Demos Project hosts webinar series on "People in Data"

In Spring 2019, the Demos Project sponsors hosts first series of webinars in data humanities

The Demos Project invites all interested faculty, students, and staff to the first webinar in an inaugural global webinar series on “People in Data,” co-hosted during Spring 2019 by Digital Scholars and the Demos Project, and open to any members of the FSU and FAMU communities, as well as greater Tallahassee, the state of Florida, and beyond.

The Demos Project at FSU fosters and supports scholarship involving structured data around people (the demos) and their environment. It considers the representation of individuals, communities, and cultures in data, asks and answers questions about data in society, and applies humanistic thinking to data-driven problems. Headlining these inaugural webinars are experts in various fields and industries that help shape our thinking—ethically, critically, and practically—about people in data, some from within and some from beyond the United States.

The webinars are broadly imagined and may be of interest to those who want to learn more about the data humanities and its overlaps with their own areas, projects, or communities. Webinar participants will be eligible to work with members of the Demos team after Summer or Fall 2019 to discuss or identify potential shared interests in the data or digital humanities, collaborate on research and grant opportunities, gain access to digital research toolkits, and attend follow-up webinars that focus on specific capacities or skills introduced during the inaugural series.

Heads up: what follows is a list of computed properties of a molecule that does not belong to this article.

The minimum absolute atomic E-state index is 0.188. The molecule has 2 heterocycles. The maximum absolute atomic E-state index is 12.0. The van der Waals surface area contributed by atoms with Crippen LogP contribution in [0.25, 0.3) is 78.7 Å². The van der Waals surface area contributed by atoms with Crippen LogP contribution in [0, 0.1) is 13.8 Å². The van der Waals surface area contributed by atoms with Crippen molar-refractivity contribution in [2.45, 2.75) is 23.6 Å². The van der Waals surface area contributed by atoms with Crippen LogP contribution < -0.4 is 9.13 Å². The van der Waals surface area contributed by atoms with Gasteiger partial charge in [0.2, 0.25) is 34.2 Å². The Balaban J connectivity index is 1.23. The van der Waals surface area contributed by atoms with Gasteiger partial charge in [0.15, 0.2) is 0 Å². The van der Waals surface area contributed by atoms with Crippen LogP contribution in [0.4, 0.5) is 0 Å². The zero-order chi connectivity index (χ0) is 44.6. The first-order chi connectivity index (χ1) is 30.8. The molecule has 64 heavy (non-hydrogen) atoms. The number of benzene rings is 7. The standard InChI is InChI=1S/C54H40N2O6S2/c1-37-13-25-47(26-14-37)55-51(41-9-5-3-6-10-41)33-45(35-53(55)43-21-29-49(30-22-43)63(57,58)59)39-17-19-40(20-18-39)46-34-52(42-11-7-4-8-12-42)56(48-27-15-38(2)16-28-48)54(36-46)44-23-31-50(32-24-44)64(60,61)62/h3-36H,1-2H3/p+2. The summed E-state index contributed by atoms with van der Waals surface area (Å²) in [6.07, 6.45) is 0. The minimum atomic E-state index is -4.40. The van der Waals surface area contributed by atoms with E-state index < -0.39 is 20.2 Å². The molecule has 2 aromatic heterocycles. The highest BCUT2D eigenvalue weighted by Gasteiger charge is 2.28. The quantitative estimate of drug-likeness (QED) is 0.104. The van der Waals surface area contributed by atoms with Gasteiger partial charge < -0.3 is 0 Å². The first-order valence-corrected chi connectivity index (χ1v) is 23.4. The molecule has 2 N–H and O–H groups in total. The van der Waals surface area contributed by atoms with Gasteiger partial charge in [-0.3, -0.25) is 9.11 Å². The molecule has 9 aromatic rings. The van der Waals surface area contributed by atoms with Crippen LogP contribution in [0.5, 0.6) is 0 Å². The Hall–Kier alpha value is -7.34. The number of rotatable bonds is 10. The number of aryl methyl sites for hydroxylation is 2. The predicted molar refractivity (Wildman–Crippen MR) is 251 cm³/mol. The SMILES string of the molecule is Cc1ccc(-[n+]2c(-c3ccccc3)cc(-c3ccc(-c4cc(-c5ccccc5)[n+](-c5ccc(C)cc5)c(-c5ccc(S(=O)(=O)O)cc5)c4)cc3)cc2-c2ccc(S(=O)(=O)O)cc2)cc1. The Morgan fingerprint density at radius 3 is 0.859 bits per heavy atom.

Wednesday, March 6 – 12:00-1:15 p.m. EST

Webinar on “Data Colonialism” featuring

  • Kimberly Christen, Washington State U
  • Alex Gil, Columbia University
  • Larry Madowo, BBC Africa

Advanced Reading or Browsing

Remote attendees are invited to read and/or browse the following in advance:

Christen, Kimberly (2018). “Relationships not Records: Digital Heritage and the Ethics of Sharing Indigenous Knowledge Online,” in Routledge Companion to Media Studies and Digital Humanities, edited by Jentery Sayers. Routledge/Taylor and Francis, pp. 403-412.

Christen, Kimberly, Alex Merrill, and Michael Wynne (2017). “A Community of Relations: Mukurtu Hubs and Spokes,” D-Lib Magazine, vol 23, no. 5/6.

Gil, Alex. “Rapid Response Research” (from The Nimble Tents Toolkit)

Gil, Alex. Torn Apart / Separados

Madowo, Larry (2018). “How Cambridge Analytica Poisoned Kenya’s Democracy.” Washington Post Global Opinions.

Tharoor, Ishaan. (2018) “The Scary Truth that Cambridge Analytica Understands.” Washington Post WorldViews.


Please register at

Attending and Connecting

Members of the FSU and FAMU communities who are in Tallahassee are welcome to join us in person in the R&D Commons, basement level of Strozier Library, or to connect remotely via LiveStorm with other attendees. Through the interactive features of our LiveStorm platform, remote attendees will have the opportunity to submit questions and participate in group chat.

Connection Requirements

Remote attendees should ensure or secure the following:

  • Web browser (Edge, Chrome, Firefox, Safari version 10 or greater)
  • Adobe Flash Player version 10.1 or greater
  • Internal or external speaker
  • (recommended: headsets or earbuds for optimum sound)

Future Webinars

Wednesday, March 27, 2019 – 3:30-4:45 p.m. EDT — “Women in Data” – featuring Sadie St. Lawrence, Women in Data org and Lauren Klein, Georgia Technological U

Friday, April 12, 2019 – 12:00-1:15 p.m. EDT — “Humans and (Global) Networks” – featuring Alexander Galloway, NYU and William Thomas, U Nebraska

These webinars are made possible through the generous support of FSU’s Office of Research.

We hope you can join us at one or all of these events,

  • Allen Romano
  • Sarah Stanley
  • Judith Pascoe
  • Tarez Graban (send queries to

What happens when people become digital data?